where \(\delta_0(\cdot)\) is the Dirac function. Here, \(\pi\) can be interpreted as the probability that a 0 is observed instead of the actual count, resulting in an inflation of zeros compared to the NB distribution, hence the name ZINB.

The packages we rely on to estimate these distributions on real count data are edgeR [2] and ZINB-WaVE [4] but we can easily call the benchdamic functions fitNB and fitZINB.

3.3.2 Zero-Inflated Gaussian Model

The raw count for sample j and feature i is denoted by \(c_{ij}\). The zero-inflated model is defined for the continuity-corrected logarithm of the raw count data: \(y_{ij} = log_2(c_{ij}+1)\) as a mixture of a point mass at zero \(I_{0}(y)\) and a count distribution \(f_{count}(y;\mu,\sigma^2) \sim N(\mu,\sigma^2)\). Given mixture parameters \(\pi_j\), we have that the density of the ZIG distribution for feature i, in sample j with \(s_j\) total counts is: \[f_{ZIG}(y_{ij};s_j,\beta,\mu_i,\sigma^2_i) = \pi_j(s_j)\cdot I_{0}(y_{ij})+(1-\pi_j(s_j))\cdot f_{count}(y_{ij};\mu,\sigma^2)\]

The mean model is specified as:\[E(y_{ij})=\pi_{j} + (1-\pi_j)\cdot\left(b_{i0}+\eta_ilog_2\left( \frac{s_j^\hat{l}}{N}+1 \right) \right)\]

In this case, parameter \(b_{i0}\) is the intercept of the model while the term including the logged normalization factor \(log_2\left(\frac{s_j^\hat{l}}{N}+1 \right)\) captures feature-specific normalization factors through parameter \(\eta_i\). In details, \(s_j^\hat{l}\) is the median scaling factor resulted from the Cumulative Sum Scaling (CSS) normalization procedure. \(N\) is a constant fixed by default at 1000 but it should be a number close to the scaling factors to be used as a reference, for this reason a good choice could be the median of the scaling factors. The mixture parameters \(\pi_j(s_j)\) are modeled as a binomial process:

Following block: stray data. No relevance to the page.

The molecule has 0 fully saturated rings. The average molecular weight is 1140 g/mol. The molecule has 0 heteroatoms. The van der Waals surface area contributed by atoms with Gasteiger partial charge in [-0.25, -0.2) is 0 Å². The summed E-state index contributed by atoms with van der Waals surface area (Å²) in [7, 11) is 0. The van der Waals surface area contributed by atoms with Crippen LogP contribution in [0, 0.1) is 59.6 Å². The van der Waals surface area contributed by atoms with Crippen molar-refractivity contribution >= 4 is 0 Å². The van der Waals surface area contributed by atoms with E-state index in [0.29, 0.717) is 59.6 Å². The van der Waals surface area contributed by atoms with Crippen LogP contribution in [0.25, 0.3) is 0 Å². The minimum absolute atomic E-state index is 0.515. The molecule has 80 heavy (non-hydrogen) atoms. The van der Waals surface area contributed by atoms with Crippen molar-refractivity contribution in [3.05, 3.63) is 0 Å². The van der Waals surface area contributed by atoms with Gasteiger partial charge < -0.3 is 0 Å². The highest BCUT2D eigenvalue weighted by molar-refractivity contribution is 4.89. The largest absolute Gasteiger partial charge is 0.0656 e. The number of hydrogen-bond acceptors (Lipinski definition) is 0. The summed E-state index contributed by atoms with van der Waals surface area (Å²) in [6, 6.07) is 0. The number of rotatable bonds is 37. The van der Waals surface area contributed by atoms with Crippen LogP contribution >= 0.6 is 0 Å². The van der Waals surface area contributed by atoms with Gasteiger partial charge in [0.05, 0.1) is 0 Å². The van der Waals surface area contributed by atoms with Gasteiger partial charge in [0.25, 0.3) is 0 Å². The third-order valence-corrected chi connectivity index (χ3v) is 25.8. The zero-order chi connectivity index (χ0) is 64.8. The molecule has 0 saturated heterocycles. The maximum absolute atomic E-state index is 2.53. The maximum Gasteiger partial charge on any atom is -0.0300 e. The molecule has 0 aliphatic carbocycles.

\[log\frac{\pi_j}{1-\pi_j} = \beta_0+\beta_1\cdot log(s_j)\]

The package we rely on to estimate this distribution on real count data is metagenomeSeq [6] but we can easily call the benchdamic function fitZIG.

3.3.3 Truncated Gaussian Hurdle Model

The original field of application of this method was the single-cell RNAseq data, where \(y = log_2(TPM+1)\) expression matrix was modeled as a two-part generalized regression model [5]. In microbiome data that starting point translates to a \(y_{ij} = log_2\left(counts_{ij}\cdot\frac{10^6}{libSize_{j}}+1 \right)\) or a \(log_2\left(counts_{ij}\cdot\frac{ median(libSize)}{libSize_{j}}+1\right)\).

The taxon presence rate is modeled using logistic regression and, conditioning on a sample with the taxon, the transformed abundance level is modeled as Gaussian.

Given normalized, possibly thresholded, abundance \(y_{ij}\), the rate of presence and the level of abundance for the samples were the taxon is present, are modeled conditionally independent for each gene \(i\). Define the indicator \(z_{ij}\), indicating whether taxon \(i\) is expressed in sample \(j\) (i.e., \(z_{ij} = 0\) if \(y_{ij} = 0\) and \(z_{ij} = 1\) if \(y_{ij} > 0\)). We fit logistic regression models for the discrete variable \(Z\) and a Gaussian linear model for the continuous variable \((Y|Z=1)\) independently, as follows:

\[ logit(Pr(Z_{ij}=1))=X_j\beta_i^D \]

\[ P(Y_{ij}=y|Z_{ij}=1) \sim N(X_j\beta^C_i,\sigma^2_i)\]

The package we rely on to estimate this distribution on real count data is MAST [5] but we can easily call the benchdamic function fitHURDLE.

3.3.4 Dirichlet-Multinomial Mixture Model

The probability mass function of a \(n\) dimensional multinomial sample \(y = (y_1,...,y_n)^T\) with library size \(libSize = \sum_{i=1}^ny_i\) and parameter \(p=(p_1,...,p_n)\) is:

\[ f(y;p)= {libSize\choose y}\prod_{i=1}^np_i^{y_i} \]

The mean-variance structure of the MN model doesn’t allow over-dispersion, which is common in real data. DM distribution models the probability parameter \(p\) in the MN model by a Dirichlet distribution. The probability mass of a n-category count vector \(y\) over \(libSize\) trials under DM with parameter \(\alpha=(\alpha_1,...,\alpha_n)\), \(a_i>0\) and proportion vector \(p \in \Delta_n=\{(p_1,...,p_n):p_i\ge0,\sum_ip_i=1 \}\) is:

\[ f(y|\alpha)={libSize\choose y}\frac{\prod_{i=1}^n(a_i)y_i}{(\sum_i\alpha_i)\cdot libSize} \]

The mean value for the \(i^{th}\) taxon and \(j^{th}\) sample of the count matrix is given by \(libSize_j\cdot \frac{\alpha_{ij}}{\sum_i a_{ij}}\).

The package we rely on to estimate this distribution on real count data is MGLM [8] but we can easily call the benchdamic function fitDM.